New CultMin slams 100th statehood anniversary celebration plan
The parliament's Committee on Culture and Culture Minister-designate Liana Ruokytė Jonsson on Wednesday criticized the outgoing government's plan for marking the 100th anniversary of Lithuania's statehood.
Ramūnas Karbauskis, head of the committee, says that the plan lacks a vision and a goal of involving the entire population in the in the festivities and Ruokytė Jonsson thinks that including the construction of a stadium or reconstruction of a square in the plan is a bad idea.
"Something scraped together and put down on paper. A million inhabitants. If our goal is to involve only a million, then this is something terrible. We must involve every single one," Karbauskis, who is chairman of the Peasant and Green Union, the party that triumphed in last month's parliamentary elections, said after the plan was presented during the committee's meeting.
"When I thought about the 100th anniversary program, I though about massive concerts all over Lithuania," he said.
The plan, worked out by a special task force, sets the goal of involving a million people in the celebrations.
Speaking about a large-scale Song Festival planned for 2018, Karbauskis said that he was surprised to see that the festival would take place only in Vilnius, rather than "in every single village".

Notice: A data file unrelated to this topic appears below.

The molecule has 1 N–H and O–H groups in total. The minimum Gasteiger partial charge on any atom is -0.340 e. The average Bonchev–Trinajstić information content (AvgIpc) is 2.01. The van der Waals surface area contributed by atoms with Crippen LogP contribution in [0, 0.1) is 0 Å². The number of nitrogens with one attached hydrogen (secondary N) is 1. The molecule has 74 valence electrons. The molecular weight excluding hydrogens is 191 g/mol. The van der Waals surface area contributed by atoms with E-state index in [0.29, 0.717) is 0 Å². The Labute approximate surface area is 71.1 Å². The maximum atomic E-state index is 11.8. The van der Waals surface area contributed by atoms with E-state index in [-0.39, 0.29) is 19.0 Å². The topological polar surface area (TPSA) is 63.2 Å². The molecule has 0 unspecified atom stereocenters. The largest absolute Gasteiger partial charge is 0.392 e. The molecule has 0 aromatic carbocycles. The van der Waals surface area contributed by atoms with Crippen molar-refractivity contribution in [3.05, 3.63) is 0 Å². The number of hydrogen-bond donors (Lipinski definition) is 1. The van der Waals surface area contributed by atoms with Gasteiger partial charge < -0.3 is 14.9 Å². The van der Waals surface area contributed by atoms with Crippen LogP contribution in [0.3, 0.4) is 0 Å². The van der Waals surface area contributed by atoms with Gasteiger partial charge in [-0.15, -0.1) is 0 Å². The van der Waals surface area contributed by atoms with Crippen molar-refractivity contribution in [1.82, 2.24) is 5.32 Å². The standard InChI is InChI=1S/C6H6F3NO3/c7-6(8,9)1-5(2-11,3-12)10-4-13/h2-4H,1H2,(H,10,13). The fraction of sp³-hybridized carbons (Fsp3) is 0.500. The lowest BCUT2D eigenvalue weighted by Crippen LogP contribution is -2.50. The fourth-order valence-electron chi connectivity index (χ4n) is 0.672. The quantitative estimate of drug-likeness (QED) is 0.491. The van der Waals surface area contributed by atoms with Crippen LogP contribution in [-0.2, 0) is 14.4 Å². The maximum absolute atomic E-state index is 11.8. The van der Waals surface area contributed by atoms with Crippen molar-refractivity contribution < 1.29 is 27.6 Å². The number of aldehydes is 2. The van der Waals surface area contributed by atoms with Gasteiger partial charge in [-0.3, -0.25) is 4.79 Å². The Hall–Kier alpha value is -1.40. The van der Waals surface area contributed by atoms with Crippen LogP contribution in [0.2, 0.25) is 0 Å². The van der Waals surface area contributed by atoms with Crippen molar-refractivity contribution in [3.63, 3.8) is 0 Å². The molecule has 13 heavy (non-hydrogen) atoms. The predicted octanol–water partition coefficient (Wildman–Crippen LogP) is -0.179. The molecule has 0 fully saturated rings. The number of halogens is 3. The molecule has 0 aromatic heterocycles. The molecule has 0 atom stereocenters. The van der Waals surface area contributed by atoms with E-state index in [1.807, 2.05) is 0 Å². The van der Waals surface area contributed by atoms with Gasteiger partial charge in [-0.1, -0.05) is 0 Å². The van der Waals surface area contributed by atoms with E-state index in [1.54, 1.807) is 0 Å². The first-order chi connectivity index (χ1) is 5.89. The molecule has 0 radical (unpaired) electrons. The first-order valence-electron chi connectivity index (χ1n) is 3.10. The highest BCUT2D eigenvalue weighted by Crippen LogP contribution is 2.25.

The culture minister-designate criticized plans to include infrastructure projects into the anniversary program.
"In my opinion, it is a deeply flawed idea to stick infrastructure projects to the celebration of historical dates," said Ruokytė Jonsson, underlining that the program should be made up of the so-called "soft" projects involving culture, art and education.
"Roads, squares, houses, buildings, stadiums should be separated from this segment," she said.
The program includes the reconstruction of the capital's Lukiškės Square and of the Vilnius Concert and Sports Palace, the construction of a multi-functional complex (a stadium) and the renovation of the House of the Signatories, a building in Vilnius where the Act of Independence of Lithuania was signed on Feb. 16, 1918.
Plans to participate in the book fairs of Leipzig and London were also frowned upon, with the minister-designate describing this as spending money on events that do not have much value.